13 The applicant’s affidavits detail, inter alia, aspects of her detention and treatment in detention, injuries and illnesses she has suffered, including as to treatment and certain medical records, difficulties encountered with legal representatives, and correspondence with and/or decisions of the New Zealand Consul-General, the Department of the Commonwealth of the Minister from time to time responsible for administering the Migration Act, that Minister (including as to Ministerial intervention and as to overriding a decision of the Administrative Appeals Tribunal), the Administrative Appeals Tribunal, this Court (at first instance and on appeal) and the High Court.
14 A key fact that the applicant sought to establish, and did establish to my satisfaction, is that she booked an airline ticket to fly from Australia to Indonesia on 19 June 2016 and was not permitted to leave immigration detention to board that flight. As noted above, her evidence that she is still a protection visa applicant cannot be accepted. The remaining topics traversed in the applicant’s affidavits include her attempts to get to the airport to get on a flight to Indonesia, and a range of allegations of impropriety in relation to that and in relation to her treatment in detention, including incorrect information being recorded about her and improper and corrupt motives for that taking place. She does not, however, question the limited facts established by the evidence adduced by the Commonwealth as summarised above.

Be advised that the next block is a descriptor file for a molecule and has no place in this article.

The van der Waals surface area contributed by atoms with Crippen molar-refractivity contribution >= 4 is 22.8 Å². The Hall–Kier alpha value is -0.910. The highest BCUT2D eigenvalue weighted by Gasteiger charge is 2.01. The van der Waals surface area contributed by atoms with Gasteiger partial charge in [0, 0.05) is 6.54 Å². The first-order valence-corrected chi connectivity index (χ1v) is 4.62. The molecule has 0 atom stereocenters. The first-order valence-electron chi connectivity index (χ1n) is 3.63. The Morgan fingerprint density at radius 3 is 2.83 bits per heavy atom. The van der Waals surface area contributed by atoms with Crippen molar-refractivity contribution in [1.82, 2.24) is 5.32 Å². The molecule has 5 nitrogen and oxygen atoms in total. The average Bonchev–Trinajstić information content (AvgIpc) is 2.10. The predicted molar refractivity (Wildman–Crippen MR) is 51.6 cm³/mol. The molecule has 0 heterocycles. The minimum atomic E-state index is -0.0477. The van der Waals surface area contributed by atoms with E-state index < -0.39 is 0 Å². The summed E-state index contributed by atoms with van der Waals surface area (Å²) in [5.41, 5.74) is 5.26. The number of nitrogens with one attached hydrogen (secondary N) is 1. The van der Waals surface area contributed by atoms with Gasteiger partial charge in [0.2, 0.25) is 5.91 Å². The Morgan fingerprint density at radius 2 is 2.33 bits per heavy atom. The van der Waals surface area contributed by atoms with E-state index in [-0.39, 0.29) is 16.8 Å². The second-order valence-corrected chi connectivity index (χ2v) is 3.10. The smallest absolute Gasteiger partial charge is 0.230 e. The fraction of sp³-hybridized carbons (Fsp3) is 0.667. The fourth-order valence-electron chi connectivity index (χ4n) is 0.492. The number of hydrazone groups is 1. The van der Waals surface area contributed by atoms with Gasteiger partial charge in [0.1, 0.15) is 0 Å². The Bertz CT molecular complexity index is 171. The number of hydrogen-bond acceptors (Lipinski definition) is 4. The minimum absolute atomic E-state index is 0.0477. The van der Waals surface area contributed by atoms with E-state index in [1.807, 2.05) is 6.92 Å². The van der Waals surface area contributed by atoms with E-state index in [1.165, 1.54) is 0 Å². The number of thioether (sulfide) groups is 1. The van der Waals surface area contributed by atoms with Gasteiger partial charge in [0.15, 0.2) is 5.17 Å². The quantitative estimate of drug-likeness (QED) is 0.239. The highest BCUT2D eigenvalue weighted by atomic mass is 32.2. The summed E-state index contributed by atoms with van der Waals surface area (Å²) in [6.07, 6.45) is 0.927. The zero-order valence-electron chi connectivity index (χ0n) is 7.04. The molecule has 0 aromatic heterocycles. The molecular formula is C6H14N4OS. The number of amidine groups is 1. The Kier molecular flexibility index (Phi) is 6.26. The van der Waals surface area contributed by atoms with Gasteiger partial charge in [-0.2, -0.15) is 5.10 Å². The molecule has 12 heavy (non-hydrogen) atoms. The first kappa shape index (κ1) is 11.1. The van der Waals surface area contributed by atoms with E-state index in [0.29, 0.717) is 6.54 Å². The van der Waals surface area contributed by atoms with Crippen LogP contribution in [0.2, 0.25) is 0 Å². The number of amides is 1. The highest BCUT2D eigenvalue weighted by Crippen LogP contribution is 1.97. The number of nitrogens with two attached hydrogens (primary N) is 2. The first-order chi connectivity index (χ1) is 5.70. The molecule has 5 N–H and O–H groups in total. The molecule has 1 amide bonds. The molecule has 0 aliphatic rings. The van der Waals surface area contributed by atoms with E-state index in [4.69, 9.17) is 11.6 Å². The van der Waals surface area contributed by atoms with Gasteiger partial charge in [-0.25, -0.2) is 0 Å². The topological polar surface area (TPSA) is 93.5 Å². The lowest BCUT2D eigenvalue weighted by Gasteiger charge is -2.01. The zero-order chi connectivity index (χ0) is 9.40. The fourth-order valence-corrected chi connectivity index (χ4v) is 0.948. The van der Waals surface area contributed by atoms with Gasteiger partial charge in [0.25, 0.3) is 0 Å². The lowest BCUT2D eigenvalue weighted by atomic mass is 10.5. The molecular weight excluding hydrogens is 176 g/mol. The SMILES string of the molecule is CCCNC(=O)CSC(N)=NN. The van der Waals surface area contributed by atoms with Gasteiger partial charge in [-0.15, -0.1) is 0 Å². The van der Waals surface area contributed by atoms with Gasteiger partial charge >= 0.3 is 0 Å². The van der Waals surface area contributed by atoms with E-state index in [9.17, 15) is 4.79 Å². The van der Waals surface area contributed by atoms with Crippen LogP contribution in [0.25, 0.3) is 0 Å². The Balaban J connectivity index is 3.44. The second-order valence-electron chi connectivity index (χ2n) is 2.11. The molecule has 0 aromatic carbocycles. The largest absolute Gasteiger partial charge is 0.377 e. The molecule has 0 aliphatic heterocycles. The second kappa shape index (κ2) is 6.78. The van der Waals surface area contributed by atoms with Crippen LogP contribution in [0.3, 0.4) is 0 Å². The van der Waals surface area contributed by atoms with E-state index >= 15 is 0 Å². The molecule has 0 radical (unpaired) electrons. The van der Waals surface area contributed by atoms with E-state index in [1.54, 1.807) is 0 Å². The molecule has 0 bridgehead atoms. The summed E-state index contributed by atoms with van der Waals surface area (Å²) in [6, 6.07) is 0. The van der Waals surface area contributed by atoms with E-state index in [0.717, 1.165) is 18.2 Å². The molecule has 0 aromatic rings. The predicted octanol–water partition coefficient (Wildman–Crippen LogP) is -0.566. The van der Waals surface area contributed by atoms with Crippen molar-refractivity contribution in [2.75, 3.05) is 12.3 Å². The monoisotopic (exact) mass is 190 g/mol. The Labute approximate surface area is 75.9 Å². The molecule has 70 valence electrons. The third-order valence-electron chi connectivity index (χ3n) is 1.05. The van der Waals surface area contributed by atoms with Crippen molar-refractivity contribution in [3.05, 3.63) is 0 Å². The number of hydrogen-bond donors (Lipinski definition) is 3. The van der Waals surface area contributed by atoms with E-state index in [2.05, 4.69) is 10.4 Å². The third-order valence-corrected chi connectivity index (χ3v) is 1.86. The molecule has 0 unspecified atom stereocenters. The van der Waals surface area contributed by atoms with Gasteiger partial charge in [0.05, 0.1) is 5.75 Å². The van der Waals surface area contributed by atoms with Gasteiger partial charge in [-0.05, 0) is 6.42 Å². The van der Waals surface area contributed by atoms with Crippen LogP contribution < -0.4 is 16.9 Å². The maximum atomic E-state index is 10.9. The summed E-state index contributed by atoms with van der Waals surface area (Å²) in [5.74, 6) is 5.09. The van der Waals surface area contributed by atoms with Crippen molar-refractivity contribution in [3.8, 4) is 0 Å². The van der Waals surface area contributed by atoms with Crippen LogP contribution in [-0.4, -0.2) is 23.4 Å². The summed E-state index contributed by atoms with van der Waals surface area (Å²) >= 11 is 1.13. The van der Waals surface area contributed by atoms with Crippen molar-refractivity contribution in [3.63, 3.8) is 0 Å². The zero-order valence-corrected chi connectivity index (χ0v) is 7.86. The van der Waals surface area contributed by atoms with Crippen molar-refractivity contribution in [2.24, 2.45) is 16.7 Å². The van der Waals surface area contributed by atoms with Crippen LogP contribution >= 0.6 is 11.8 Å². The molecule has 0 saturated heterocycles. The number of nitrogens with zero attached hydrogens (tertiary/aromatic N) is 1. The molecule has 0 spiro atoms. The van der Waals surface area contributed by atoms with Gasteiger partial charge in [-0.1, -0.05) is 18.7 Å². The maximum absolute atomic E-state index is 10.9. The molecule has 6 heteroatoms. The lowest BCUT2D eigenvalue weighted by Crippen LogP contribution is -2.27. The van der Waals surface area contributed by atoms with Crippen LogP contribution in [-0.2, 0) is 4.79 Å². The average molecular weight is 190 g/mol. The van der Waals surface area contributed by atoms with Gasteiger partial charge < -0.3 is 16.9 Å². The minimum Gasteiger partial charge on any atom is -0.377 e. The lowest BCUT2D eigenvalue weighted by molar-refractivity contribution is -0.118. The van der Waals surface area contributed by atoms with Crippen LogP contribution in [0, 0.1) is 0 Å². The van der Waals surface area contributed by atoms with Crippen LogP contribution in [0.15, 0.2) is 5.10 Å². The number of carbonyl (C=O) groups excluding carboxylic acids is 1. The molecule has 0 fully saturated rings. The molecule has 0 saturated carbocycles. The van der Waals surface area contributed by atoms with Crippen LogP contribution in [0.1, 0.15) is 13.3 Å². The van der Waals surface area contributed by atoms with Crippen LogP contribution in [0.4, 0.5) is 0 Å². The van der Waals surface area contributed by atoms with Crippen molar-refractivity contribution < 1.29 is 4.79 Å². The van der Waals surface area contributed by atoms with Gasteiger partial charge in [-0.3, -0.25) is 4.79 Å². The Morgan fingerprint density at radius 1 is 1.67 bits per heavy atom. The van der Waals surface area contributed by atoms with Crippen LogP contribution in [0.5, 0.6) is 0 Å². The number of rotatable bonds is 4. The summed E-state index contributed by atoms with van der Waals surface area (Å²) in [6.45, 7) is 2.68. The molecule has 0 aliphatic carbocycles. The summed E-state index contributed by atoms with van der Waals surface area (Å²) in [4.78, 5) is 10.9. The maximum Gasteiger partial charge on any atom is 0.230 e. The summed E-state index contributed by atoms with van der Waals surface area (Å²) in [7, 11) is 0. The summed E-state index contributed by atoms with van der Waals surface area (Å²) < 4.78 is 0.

15 I have considered the balance of the material in the applicant’s evidence going beyond her being prevented from leaving Australia on 19 June 2016. It does not establish any facts contrary to the present salient facts proven by the evidence adduced by the Commonwealth referred to above. That is, at the time that she sought to leave Australia to go to Indonesia on 19 June 2016 and thereafter she was not an Australian citizen, did not hold a valid visa and therefore was and still is an unlawful non-citizen. To the contrary, the applicant’s evidence at least partially supports evidence on this topic adduced by the Commonwealth, because she deposes to having been issued a New Zealand passport for the purpose of travelling to Indonesia. Support is also to be found in the visa decision records produced by the applicant, which it is not necessary to detail, being the response to numerous visa applications made by her since 2010, none of which has ultimately been successful.